Cheilio inermis
Source: JJPhoto.dk

Facts

Latin name Cheilio inermis - (Forsskål, 1775)
Common name Cigar wrasse
Family Labridae - Cheilio
Origin East Indian Ocean, West Indian Ocean, Australia, The Red Sea, Indonesia, East Pacific, Central/West Pacific
Max length 50.0 cm (19.7")

As aquarium fish

Minimum volume 1500 l (396 gal)
Hardiness Average
Suitable for aquarium Suitable with care
Reef safe Reef safe with caution
Aggressiveness Docile but might be aggressive towards similar species

Food

Recommended
  • Zooplankton (Cyclops, pods...)
  • Small crustaceans (Krill, mysis, artemia...)
  • Larger crustaceans (Shrimp, crabs...)

Jumps out of open aquaria

This species is known to jump out of open aquaria.

Can be a threat towards small crustaceans

This species can be a threat towards small crustaceans, e.g. small shrimp.

Deep sandy substrate

This species needs a minimum of 2 inch (5 cm) of sand in the aquarium bottom, so it can dig itself down when afraid or needing to sleep.

Acclimitises best as a juvenile

This species will better acclimatize to the aquarium`s condition if introduced, when young.

Very small individuals can be very delicate.

Looses colour in the aquarium

In the aquarium the colour of this species can become matte.

Food with plenty of pigment and generally a varied diet of high quality can help alleviate colour loss.

Hermaphroditic

This species can change gender from female to male.

When a male is needed, a female changes sex and takes on the role.

Docile

This species is very shy and docile, so one should be careful when keeping it with more aggressive fish.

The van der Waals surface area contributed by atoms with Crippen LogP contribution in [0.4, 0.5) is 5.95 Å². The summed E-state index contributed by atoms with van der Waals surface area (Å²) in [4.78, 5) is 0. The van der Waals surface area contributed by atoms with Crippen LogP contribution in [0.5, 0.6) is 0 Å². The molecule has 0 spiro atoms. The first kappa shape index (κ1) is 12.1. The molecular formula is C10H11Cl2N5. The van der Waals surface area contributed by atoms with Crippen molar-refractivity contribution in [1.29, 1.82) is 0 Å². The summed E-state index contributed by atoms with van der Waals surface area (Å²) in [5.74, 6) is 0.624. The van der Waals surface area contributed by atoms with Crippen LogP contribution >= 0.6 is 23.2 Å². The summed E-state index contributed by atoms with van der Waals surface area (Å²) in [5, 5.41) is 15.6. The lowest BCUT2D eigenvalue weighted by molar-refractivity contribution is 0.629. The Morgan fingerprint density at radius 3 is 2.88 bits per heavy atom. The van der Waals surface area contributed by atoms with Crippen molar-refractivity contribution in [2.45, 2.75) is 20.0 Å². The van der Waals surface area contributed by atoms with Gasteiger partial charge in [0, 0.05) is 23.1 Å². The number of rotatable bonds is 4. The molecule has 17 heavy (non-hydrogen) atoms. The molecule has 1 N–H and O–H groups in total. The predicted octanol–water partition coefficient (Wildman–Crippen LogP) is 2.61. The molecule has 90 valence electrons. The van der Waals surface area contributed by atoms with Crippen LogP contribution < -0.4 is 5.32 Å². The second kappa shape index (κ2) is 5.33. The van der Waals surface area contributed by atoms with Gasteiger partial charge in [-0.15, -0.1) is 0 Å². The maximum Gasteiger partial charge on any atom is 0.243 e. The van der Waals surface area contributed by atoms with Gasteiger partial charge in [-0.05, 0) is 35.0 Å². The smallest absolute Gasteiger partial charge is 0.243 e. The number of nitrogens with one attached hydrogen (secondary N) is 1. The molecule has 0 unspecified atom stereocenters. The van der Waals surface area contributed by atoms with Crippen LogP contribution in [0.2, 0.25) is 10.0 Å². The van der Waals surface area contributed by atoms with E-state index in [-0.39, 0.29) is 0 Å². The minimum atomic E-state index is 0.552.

Multiple variants

This species comes in multiple color variations which can make identification problematic.

Genus description (Cheilio)

The Cheilio is a single species genus, which greatly resembles the Hologymnosus species.

They are large and very active fish which require a lot of space, but otherwise they are well suited to aquaria.
They will dig themselves into the sand at night.

Family description (Labridae)

Wrasses are nearly always seen in reef aquaria, since many of the species are both attractive and useful in battling a range of unwanted invertebrates like i.e. flatworms, pyramide snails.
These fish live of everything from zooplankton to large crustaceans, sea urchins and the like.

The needs and behaviour of Wrasses vary greatly, so it is vital to familiarize oneself with the specific species before buying one.

FishBase

Aquarium trade Yes
Distribution Indo-Pacific: Red Sea and East Africa to the Hawaiian and Easter islands, north to southern Japan, south to Lord Howe Island.
English common names Sharpnose wrasse, Sharp-nosed rainbowfish, Cigar wrasse
French common names Longue girelle, Pêche madame

References and further reading

About references

Scott W. Michael. 2009. Wrasses and Parrotfishes (Reef Fishes Series Book 5) - TFH Publications / Microcosm Ltd. - (English)

Froese, R. and D. Pauly. Editors. 2014. FishBase. World Wide Web electronic publication. www.fishbase.org, version (08/2014).

Tags

hermaphroditic, docile shy, eats shrimp
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